- Employ a proactive information system: While the CRM is a great first step, far greater call efficiencies can be created by automating certain processes and implementing intuitive applications. For example, intelligent call routing and queuing, interactive voice response (IVR) and custom messaging software allows the support business to sort and direct calls based on the specific problems of the caller. Before implementing these systems, it’s important to balance the automation level with your customers’ expectations. Review service level agreement (SLA) stipulations to ensure you’re meeting your commitments and make sure your clients are notified (and understand) any of these process changes you make.
- Create clear lines of communication between your contractor and your technicians: When you outsource part or all of your support responsibilities to a third-party, it’s important to integrate the communications and automation processes. Sharing real-time CRM and support ticket information keeps problems from “slipping through the cracks” and ensures continuity resolution efforts when escalation occurs. For clients, the streamlined process appears seamless and can make your organization seem much larger than it really is.
- Redesign work flow: Support organizations are most effective when they route customer issues to the ‘most appropriate’ individual. While that process sounds simple, the number of client service problems isn’t constant and each call is different. A number of factors lead to some calls taking longer than others, and it is difficult to predict staff shortages—leading to occasional skill understaffing and longer resolution times. With that in mind, it’s important to reassess your clients’ long-term support trends and tweak your work flow rules on a frequent basis. That allows you to maximize your bench utilization and identify areas you need to enhance; either with an outsourced support facility or with new hires.
- Automate workflows: After optimizing the processes for support calls, implementing an automated service ticket system is a logical step for most organizations. Using codes or key words (such as the customer name), these solutions prioritize and alert the proper technician when one of their accounts has a problem or their skill is required. Professional Services Automation (PSA) platforms and similar tools generally provide a fast return on investment and integrate with other technologies utilized in IT services businesses.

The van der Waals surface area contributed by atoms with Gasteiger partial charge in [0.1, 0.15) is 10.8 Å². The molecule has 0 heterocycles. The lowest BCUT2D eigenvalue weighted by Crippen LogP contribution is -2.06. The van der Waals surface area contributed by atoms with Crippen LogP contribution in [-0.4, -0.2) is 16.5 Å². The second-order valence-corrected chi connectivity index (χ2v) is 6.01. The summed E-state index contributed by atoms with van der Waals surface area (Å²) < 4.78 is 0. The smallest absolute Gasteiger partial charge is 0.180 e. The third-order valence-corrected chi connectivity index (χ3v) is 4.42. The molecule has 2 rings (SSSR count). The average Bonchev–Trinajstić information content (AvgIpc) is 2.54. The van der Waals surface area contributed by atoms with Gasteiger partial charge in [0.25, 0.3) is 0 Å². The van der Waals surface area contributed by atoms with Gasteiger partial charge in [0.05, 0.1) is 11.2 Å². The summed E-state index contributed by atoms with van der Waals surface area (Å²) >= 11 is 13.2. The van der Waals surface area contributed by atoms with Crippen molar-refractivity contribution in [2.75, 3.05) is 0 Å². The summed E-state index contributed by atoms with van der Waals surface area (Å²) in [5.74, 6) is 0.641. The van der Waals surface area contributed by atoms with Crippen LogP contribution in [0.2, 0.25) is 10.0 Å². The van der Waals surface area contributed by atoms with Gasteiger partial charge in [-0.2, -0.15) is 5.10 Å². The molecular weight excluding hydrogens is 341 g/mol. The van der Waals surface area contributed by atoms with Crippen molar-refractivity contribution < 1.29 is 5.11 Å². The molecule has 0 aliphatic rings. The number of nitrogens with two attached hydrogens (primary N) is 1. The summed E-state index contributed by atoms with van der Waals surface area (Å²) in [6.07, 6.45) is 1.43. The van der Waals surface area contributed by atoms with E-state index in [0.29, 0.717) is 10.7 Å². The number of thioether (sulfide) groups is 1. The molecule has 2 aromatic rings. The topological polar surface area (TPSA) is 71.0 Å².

- Provide proactive guidance: If your company receives a number of common and low-effort support calls, creating an online community or self-help Website for your clients can be a low cost and effective option. With automated instructions and support documentation available, you could reduce the frequency of calls and allow motivated clients to learn how to resolve similar issues in the future. An online community allows peers to share best practices and ideas to enhance their user experience, all while reducing your support costs.
If you are dedicated to providing quality service, new business is generally easier to secure from referrals and marketing efforts. IT service companies in the midst of a growth stage are not typically able to hire a large enough group of skilled professionals to meet their exploding support needs either, and pulling capital away from marketing and sales teams at that point can actually slow growth. Here you may consider teaming up with a third-party organization to augment your client’s support needs, and continue to keep your team’s call time focused where it’s most needed.